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Sonotube Subwoofers

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  • Sonotube Subwoofers

    Has anybody built one of these? I was looking on Google and there are several articles, but I was wondering if there was anyone on this site that tried it. Success, Fails?

  • #2
    There are tons of subwoofer builds using sonotubes/concrete forms. You don't see it as much on this forum but it's been done for many years with great success. They don't seem to be as popular any more, I personally think that has more to do with esthetics.

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    • #3
      Also, NO driver is happier up/down-firing than sideways. It's just gravity and time (= sag = lower Xmax).

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      • #4
        I have built 3 over the years. Very happy with the performance. I remember a long time back Adire Audio had published a paper explaining what driver specs lend them to up/down mounting. My enclosures were 320 liters and tuned to 13hz. I had near flat response in my room to about 11hz. IF you don’t mind the aesthetics - I would encourage you try one. I eventually got rid of them for aesthetic reasons Sent from my iPhone using Tapatalk

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        • #5
          I built a pair using RSS390HO-4 woofers. They were down firing and would bounce off the floor. The bounce would have been easy enough to fix by putting a plate on the bottom of the legs but I didn't care for the aesthetics so I gave up on them. Technically they're a great way to build a light cabinet with low resonance walls.



          Ron
          C-Note Iron Driver Build
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          The good thing about science is that it's true whether or not you believe in it. - Neil deGrasse Tyson
          http://www.youtube.com/watch?v=cjuGCJJUGsg

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          • #6
            Sonotube is great for a subwoofer enclosure. No bracing needed (I used bracing in mine because the sonotube got some water damage, and it was too expensive to replace it). Structurally, it is far superior to a box enclosure. As an earlier post mentioned, some drivers don't like up- or down-facing mounting, but a sonosub can always be mounted sideways. I would highly recommend using sonotube.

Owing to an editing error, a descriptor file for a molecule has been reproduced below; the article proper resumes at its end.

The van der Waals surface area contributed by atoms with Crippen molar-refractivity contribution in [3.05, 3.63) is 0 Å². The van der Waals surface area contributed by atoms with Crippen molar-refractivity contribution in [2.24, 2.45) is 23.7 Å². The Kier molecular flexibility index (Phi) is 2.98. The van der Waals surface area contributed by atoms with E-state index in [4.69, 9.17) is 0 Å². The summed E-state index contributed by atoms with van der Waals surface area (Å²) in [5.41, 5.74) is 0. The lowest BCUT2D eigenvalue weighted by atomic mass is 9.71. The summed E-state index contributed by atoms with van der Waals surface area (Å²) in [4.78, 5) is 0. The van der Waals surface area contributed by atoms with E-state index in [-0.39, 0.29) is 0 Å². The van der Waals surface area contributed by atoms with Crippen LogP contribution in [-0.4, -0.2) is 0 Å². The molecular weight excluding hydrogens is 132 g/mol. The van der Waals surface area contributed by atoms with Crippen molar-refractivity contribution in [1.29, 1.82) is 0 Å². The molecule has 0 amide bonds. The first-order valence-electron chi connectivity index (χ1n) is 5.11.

http://techtalk.parts-express.com/fo...-sonosub-build
            Statements: "They usually kill the desire to build anything else."

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            • #7
              I constructed the same, but using rss210hf-4
              Like on this pic.
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              • #8
                Did somebody say...El Pipe-O?

                http://www.firstwatt.com/pdf/art_elpipeo.pdf
                Francis

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                • #9
                  Not Sonotube, but I used round PVC for a pair of 10" subwoofers that I built for my Pluto speakers. Here are the construction notes...

                  http://www.afterness.com/audio/pluto_plus.html
                  Bill Schneider
                  -+-+-+-+-
                  www.afterness.com/audio

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                  • #10
                    See Bose acoustic wave cannon for a commercial example, not sonotube however

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                    • #11
                      Built one years ago with great success...will post pictures later. Ended up using a larger diameter tube approx 24" so it didn't need to be to tall. Had a friend in the casework business laminate the side and I made a wood top that I stained to match existing furniture. Think I used a Dayton 15" HO sub with 300 Watt Bash Amp. Integrates well with the rest of the system and has no problem shaking the house and everything in it As mentioned already, no need for bracing as the circular shape provides all the support needed.

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                      • #12
                        Never tried it, but I'd think you could cut the sonotube at 45 degrees and glue it back together so the woofer faces forward in a short section, instead of down-firing. Like Chris alluded to, most woofers will sag in time, and none are really happy with up or down firing.
                        Francis

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